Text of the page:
Violence against women remained a serious and pervasive problem. The law imposes sentences of four to eight years’ imprisonment for domestic violence. Domestic abuse played a role in two of the 18 homicides committed through September; prosecutions were pending.
The Victim Assistance Bureau of the Ministry of Justice and Police provided resources for victims of domestic violence and continued to raise awareness about domestic violence through public television programs. There were victims’ rooms in police stations in Paramaribo and Nickerie. Authorities trained police units in dealing with survivors and perpetrators of sexual crimes and domestic violence. The Victim Assistance Bureau managed a shelter for female victims of domestic violence and children up to age 12 and served an average of 40 clients per year. The Office for Gender Affairs of the Ministry of Home Affairs launched an awareness campaign in May against domestic violence nationwide.
Sexual Harassment: There is no specific legislation on sexual harassment, but prosecutors cited various penal code articles in filing sexual harassment cases. There were no reported court cases involving sexual harassment in the workplace.
Stalking is a criminal offense, and police may investigate possible cases of stalking without the filing of a formal complaint. Pending investigation, police may issue temporary restraining orders limiting contact between victim and suspect for up to 30 days. If found guilty, offenders can receive prison sentences ranging from four to 12 years and fines from SRD 50,000 to SRD 150,000 ($6,650 to $19,950).
Coercion in Population Control: There were no reports of coerced abortion or involuntary sterilization.
Discrimination: The law provides for protection of women’s rights to equal access to education, employment, and property. Nonetheless, women experienced discrimination in access to employment and in rates of pay for the same or substantially similar work as men.
Birth Registration: The law on citizenship and residency provides that citizenship transmits to a child when either the father or mother has Surinamese citizenship at the time of birth, when the parent is Surinamese but has died before birth, or if the child is born in the country’s territory and does not automatically acquire citizenship of another country. Births must be registered with the Civil Registry within one week. Failure to do so within the mandated period results in a more cumbersome process of registration.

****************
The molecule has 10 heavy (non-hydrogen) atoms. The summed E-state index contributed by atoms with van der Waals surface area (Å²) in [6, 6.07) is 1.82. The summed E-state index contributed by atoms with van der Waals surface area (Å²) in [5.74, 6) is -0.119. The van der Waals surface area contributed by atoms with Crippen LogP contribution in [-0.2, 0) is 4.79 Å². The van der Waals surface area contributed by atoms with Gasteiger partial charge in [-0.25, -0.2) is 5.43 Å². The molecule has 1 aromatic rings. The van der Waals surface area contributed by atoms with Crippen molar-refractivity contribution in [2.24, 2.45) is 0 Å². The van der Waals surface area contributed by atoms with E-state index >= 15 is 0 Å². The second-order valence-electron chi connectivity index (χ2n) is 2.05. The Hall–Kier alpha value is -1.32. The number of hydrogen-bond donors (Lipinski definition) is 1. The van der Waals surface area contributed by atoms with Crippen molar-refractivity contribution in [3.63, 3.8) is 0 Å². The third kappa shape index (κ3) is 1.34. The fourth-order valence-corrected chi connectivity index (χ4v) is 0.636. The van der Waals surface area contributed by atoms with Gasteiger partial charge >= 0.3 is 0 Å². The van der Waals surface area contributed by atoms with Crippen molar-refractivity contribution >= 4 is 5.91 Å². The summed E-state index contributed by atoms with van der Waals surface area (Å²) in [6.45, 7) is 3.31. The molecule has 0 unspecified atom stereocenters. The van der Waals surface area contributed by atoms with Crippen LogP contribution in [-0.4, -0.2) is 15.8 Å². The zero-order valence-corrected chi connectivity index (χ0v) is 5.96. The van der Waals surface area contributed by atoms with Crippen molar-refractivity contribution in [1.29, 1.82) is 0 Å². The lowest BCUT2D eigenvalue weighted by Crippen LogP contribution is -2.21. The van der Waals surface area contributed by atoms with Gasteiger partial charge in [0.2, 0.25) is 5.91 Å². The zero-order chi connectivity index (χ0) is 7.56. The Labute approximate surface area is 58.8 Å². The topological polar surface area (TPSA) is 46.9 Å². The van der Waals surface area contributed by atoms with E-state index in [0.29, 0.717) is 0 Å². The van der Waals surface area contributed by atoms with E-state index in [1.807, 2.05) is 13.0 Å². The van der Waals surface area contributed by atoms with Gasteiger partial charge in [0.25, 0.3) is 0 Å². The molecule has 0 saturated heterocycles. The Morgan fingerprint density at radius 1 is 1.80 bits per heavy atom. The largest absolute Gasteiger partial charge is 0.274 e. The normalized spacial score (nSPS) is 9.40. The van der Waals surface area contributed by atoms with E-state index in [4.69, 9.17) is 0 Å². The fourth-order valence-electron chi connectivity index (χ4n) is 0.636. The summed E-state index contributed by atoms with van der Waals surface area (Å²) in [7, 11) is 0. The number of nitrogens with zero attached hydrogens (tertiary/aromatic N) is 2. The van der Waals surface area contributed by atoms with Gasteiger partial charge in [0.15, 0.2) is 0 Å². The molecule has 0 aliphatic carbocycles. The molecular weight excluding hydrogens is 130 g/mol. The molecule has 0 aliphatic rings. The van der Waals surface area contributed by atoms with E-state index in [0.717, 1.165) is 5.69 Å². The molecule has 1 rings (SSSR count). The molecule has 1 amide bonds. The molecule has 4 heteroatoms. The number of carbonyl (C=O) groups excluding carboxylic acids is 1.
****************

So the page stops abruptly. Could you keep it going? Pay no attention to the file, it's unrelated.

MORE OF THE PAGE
Child Abuse: Police registered 49 cases of physical abuse and 147 cases of child sexual abuse as of September. Subject-matter experts believed the actual number of abuse cases was significantly higher than reported. To avoid intimidation by perpetrators, there were arrangements for children to testify in special chambers at legal proceedings. The Youth Affairs Office continued to raise awareness about sexual abuse, drugs, and alcohol through a weekly television program. The government operated a telephone hotline for children and provided confidential advice and aid to children in need. Authorities reported an average of 80 calls per day.
UNICEF continued cooperating with the government to provide training to officials from various ministries dealing with children and children’s rights. The Ministry of Justice and Police operated three child protection centers in different parts of the country.
Early and Forced Marriage: Parental permission to marry is required until the age of 21. The marriage law sets the age of marital consent at 15 for girls and 17 for boys, provided parents of the parties agree to the marriage. Children in certain tribal communities often marry at an age below that set forth by the law.
Sexual Exploitation of Children: The law prohibits the commercial sexual exploitation of children, the sale of children, offering or procuring a child for child prostitution, and practices related to child pornography. Authorities prosecuted all reported violations. While the legal age of sexual consent is 14, trafficking-in-persons legislation makes illegal the sexual exploitation of a person younger than age 18. Criminal law penalizes persons responsible for recruiting children into prostitution and provides penalties of up to six years’ imprisonment and a fine of SRD 100,000 ($13,300) for pimping. The law also prohibits child pornography, which carries a maximum penalty of six years’ imprisonment and maximum fine of SRD 50,000 ($6,650). Violations are punishable by prison terms of up to 12 years.
Lack of economic opportunities led to an increasing number of adolescent boys and girls entering prostitution to support family or to pay for education. One NGO reported commercial sexual exploitation of children as young as 14. While not generally marketed as a destination for child sex tourism, cases were reported of tourists involved in sexual exploitation of children. Cases were also reported of parents forcing their young children into prostitution.
Several cases of sexual exploitation, sexual and physical abuse, and neglect came to trial. Victims included both boys and girls. Sentences range up to 10 years in prison.
Institutionalized Children: A lack of financial support from the Ministry of Social Affairs for orphanages and other shelters for children significantly affected these institutions’ ability to care for children adequately. There were reported cases of verbal, physical, and sexual abuse in some shelter facilities.